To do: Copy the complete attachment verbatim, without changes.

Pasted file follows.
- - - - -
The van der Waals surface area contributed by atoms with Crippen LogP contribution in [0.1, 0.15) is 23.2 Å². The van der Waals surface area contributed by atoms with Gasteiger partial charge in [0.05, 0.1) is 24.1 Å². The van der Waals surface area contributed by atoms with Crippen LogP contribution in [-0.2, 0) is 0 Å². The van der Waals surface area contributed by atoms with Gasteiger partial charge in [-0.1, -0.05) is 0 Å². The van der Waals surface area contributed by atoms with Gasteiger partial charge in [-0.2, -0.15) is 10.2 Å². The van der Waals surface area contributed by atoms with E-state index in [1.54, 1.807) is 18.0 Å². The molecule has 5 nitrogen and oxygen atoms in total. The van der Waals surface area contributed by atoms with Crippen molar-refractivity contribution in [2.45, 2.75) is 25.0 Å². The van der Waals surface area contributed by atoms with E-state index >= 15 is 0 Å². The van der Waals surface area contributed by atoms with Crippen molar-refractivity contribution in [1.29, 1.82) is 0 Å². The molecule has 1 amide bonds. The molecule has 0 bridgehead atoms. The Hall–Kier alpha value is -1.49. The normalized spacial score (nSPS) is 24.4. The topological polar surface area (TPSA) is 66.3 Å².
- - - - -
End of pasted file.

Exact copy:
The van der Waals surface area contributed by atoms with Crippen LogP contribution in [0.1, 0.15) is 23.2 Å². The van der Waals surface area contributed by atoms with Gasteiger partial charge in [0.05, 0.1) is 24.1 Å². The van der Waals surface area contributed by atoms with Crippen LogP contribution in [-0.2, 0) is 0 Å². The van der Waals surface area contributed by atoms with Gasteiger partial charge in [-0.1, -0.05) is 0 Å². The van der Waals surface area contributed by atoms with Gasteiger partial charge in [-0.2, -0.15) is 10.2 Å². The van der Waals surface area contributed by atoms with E-state index in [1.54, 1.807) is 18.0 Å². The molecule has 5 nitrogen and oxygen atoms in total. The van der Waals surface area contributed by atoms with Crippen molar-refractivity contribution in [2.45, 2.75) is 25.0 Å². The van der Waals surface area contributed by atoms with E-state index >= 15 is 0 Å². The van der Waals surface area contributed by atoms with Crippen molar-refractivity contribution in [1.29, 1.82) is 0 Å². The molecule has 1 amide bonds. The molecule has 0 bridgehead atoms. The Hall–Kier alpha value is -1.49. The normalized spacial score (nSPS) is 24.4. The topological polar surface area (TPSA) is 66.3 Å².